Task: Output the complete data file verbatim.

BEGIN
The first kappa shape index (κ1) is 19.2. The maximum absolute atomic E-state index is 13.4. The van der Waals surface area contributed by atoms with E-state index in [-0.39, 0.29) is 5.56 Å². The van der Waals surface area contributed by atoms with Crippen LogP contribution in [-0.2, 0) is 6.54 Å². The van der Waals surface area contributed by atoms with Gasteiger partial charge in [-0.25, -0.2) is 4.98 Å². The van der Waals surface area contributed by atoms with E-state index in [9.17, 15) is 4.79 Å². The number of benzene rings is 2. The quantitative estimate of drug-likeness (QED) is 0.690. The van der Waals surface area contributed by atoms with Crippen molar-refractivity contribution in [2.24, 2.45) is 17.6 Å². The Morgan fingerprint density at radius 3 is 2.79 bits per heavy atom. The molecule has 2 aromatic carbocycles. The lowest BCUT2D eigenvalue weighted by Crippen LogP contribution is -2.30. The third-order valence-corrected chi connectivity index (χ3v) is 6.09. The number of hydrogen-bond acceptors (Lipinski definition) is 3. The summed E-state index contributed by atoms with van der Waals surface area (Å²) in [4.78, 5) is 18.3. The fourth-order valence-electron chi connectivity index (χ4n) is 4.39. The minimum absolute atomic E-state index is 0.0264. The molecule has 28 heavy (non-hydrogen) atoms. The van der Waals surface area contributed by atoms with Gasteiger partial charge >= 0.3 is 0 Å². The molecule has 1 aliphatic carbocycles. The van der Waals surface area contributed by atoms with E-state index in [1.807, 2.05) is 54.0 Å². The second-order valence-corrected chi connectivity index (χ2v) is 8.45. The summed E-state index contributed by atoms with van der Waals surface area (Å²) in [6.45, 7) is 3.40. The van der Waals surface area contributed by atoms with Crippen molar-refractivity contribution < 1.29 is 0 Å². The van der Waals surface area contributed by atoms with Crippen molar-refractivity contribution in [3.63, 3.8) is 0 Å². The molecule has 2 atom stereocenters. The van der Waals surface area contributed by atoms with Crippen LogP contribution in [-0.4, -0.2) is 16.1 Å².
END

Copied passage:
The first kappa shape index (κ1) is 19.2. The maximum absolute atomic E-state index is 13.4. The van der Waals surface area contributed by atoms with E-state index in [-0.39, 0.29) is 5.56 Å². The van der Waals surface area contributed by atoms with Crippen LogP contribution in [-0.2, 0) is 6.54 Å². The van der Waals surface area contributed by atoms with Gasteiger partial charge in [-0.25, -0.2) is 4.98 Å². The van der Waals surface area contributed by atoms with E-state index in [9.17, 15) is 4.79 Å². The number of benzene rings is 2. The quantitative estimate of drug-likeness (QED) is 0.690. The van der Waals surface area contributed by atoms with Crippen molar-refractivity contribution in [2.24, 2.45) is 17.6 Å². The Morgan fingerprint density at radius 3 is 2.79 bits per heavy atom. The molecule has 2 aromatic carbocycles. The lowest BCUT2D eigenvalue weighted by Crippen LogP contribution is -2.30. The third-order valence-corrected chi connectivity index (χ3v) is 6.09. The number of hydrogen-bond acceptors (Lipinski definition) is 3. The summed E-state index contributed by atoms with van der Waals surface area (Å²) in [4.78, 5) is 18.3. The fourth-order valence-electron chi connectivity index (χ4n) is 4.39. The minimum absolute atomic E-state index is 0.0264. The molecule has 28 heavy (non-hydrogen) atoms. The van der Waals surface area contributed by atoms with Gasteiger partial charge >= 0.3 is 0 Å². The molecule has 1 aliphatic carbocycles. The van der Waals surface area contributed by atoms with E-state index in [1.807, 2.05) is 54.0 Å². The second-order valence-corrected chi connectivity index (χ2v) is 8.45. The summed E-state index contributed by atoms with van der Waals surface area (Å²) in [6.45, 7) is 3.40. The van der Waals surface area contributed by atoms with Crippen molar-refractivity contribution < 1.29 is 0 Å². The van der Waals surface area contributed by atoms with Crippen molar-refractivity contribution in [3.63, 3.8) is 0 Å². The molecule has 2 atom stereocenters. The van der Waals surface area contributed by atoms with Crippen LogP contribution in [-0.4, -0.2) is 16.1 Å².